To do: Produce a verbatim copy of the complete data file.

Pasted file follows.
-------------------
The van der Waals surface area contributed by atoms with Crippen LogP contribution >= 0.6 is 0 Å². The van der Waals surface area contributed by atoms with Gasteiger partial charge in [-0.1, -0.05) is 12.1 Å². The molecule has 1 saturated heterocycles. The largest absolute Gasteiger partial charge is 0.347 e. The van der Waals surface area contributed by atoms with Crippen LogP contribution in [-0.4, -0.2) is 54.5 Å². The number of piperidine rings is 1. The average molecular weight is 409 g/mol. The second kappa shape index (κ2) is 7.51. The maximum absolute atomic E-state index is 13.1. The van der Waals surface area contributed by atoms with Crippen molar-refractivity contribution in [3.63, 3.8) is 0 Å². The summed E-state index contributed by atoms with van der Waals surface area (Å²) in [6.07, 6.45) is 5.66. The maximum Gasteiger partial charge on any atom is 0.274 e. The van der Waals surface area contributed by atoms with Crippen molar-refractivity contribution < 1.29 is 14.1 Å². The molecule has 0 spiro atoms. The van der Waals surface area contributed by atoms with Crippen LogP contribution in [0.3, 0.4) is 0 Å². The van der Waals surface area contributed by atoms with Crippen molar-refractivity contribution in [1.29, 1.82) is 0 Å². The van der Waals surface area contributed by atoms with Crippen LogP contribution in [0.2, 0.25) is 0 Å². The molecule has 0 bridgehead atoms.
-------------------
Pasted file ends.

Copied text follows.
The van der Waals surface area contributed by atoms with Crippen LogP contribution >= 0.6 is 0 Å². The van der Waals surface area contributed by atoms with Gasteiger partial charge in [-0.1, -0.05) is 12.1 Å². The molecule has 1 saturated heterocycles. The largest absolute Gasteiger partial charge is 0.347 e. The van der Waals surface area contributed by atoms with Crippen LogP contribution in [-0.4, -0.2) is 54.5 Å². The number of piperidine rings is 1. The average molecular weight is 409 g/mol. The second kappa shape index (κ2) is 7.51. The maximum absolute atomic E-state index is 13.1. The van der Waals surface area contributed by atoms with Crippen molar-refractivity contribution in [3.63, 3.8) is 0 Å². The summed E-state index contributed by atoms with van der Waals surface area (Å²) in [6.07, 6.45) is 5.66. The maximum Gasteiger partial charge on any atom is 0.274 e. The van der Waals surface area contributed by atoms with Crippen molar-refractivity contribution < 1.29 is 14.1 Å². The molecule has 0 spiro atoms. The van der Waals surface area contributed by atoms with Crippen LogP contribution in [0.3, 0.4) is 0 Å². The van der Waals surface area contributed by atoms with Crippen molar-refractivity contribution in [1.29, 1.82) is 0 Å². The van der Waals surface area contributed by atoms with Crippen LogP contribution in [0.2, 0.25) is 0 Å². The molecule has 0 bridgehead atoms.